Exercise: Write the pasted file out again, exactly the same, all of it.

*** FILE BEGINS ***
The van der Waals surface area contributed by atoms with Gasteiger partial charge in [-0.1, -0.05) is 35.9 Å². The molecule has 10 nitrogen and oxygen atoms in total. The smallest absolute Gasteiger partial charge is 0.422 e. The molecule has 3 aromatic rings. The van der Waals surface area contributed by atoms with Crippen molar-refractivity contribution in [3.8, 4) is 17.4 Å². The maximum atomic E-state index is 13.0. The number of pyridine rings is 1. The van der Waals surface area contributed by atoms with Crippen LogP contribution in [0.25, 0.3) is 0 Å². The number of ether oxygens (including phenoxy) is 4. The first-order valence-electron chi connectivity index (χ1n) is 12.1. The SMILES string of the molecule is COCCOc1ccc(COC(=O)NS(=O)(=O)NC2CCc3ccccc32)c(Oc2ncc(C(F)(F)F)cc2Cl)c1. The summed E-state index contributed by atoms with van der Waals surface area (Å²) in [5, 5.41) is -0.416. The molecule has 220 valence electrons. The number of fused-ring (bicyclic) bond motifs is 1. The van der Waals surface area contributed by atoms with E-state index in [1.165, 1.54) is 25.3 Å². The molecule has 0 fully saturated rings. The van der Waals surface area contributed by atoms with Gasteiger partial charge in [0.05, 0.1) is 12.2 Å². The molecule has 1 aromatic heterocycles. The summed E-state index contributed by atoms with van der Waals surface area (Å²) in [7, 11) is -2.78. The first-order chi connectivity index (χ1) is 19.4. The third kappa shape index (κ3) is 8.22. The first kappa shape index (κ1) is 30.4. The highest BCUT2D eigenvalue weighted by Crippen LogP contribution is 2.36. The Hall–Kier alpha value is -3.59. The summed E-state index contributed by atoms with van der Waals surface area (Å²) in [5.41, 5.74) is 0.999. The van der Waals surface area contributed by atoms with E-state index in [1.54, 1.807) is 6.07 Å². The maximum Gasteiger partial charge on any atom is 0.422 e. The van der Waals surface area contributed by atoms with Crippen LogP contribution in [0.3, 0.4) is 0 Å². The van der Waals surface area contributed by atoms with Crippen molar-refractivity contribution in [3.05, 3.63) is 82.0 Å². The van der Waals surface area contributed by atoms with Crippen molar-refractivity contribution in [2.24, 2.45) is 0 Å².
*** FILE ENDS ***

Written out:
The van der Waals surface area contributed by atoms with Gasteiger partial charge in [-0.1, -0.05) is 35.9 Å². The molecule has 10 nitrogen and oxygen atoms in total. The smallest absolute Gasteiger partial charge is 0.422 e. The molecule has 3 aromatic rings. The van der Waals surface area contributed by atoms with Crippen molar-refractivity contribution in [3.8, 4) is 17.4 Å². The maximum atomic E-state index is 13.0. The number of pyridine rings is 1. The van der Waals surface area contributed by atoms with Crippen LogP contribution in [0.25, 0.3) is 0 Å². The number of ether oxygens (including phenoxy) is 4. The first-order valence-electron chi connectivity index (χ1n) is 12.1. The SMILES string of the molecule is COCCOc1ccc(COC(=O)NS(=O)(=O)NC2CCc3ccccc32)c(Oc2ncc(C(F)(F)F)cc2Cl)c1. The summed E-state index contributed by atoms with van der Waals surface area (Å²) in [5, 5.41) is -0.416. The molecule has 220 valence electrons. The number of fused-ring (bicyclic) bond motifs is 1. The van der Waals surface area contributed by atoms with E-state index in [1.165, 1.54) is 25.3 Å². The molecule has 0 fully saturated rings. The van der Waals surface area contributed by atoms with Gasteiger partial charge in [0.05, 0.1) is 12.2 Å². The molecule has 1 aromatic heterocycles. The summed E-state index contributed by atoms with van der Waals surface area (Å²) in [7, 11) is -2.78. The first-order chi connectivity index (χ1) is 19.4. The third kappa shape index (κ3) is 8.22. The first kappa shape index (κ1) is 30.4. The highest BCUT2D eigenvalue weighted by Crippen LogP contribution is 2.36. The Hall–Kier alpha value is -3.59. The summed E-state index contributed by atoms with van der Waals surface area (Å²) in [5.41, 5.74) is 0.999. The van der Waals surface area contributed by atoms with E-state index in [1.54, 1.807) is 6.07 Å². The maximum Gasteiger partial charge on any atom is 0.422 e. The van der Waals surface area contributed by atoms with Crippen LogP contribution in [0.3, 0.4) is 0 Å². The van der Waals surface area contributed by atoms with Crippen molar-refractivity contribution in [3.05, 3.63) is 82.0 Å². The van der Waals surface area contributed by atoms with Crippen molar-refractivity contribution in [2.24, 2.45) is 0 Å².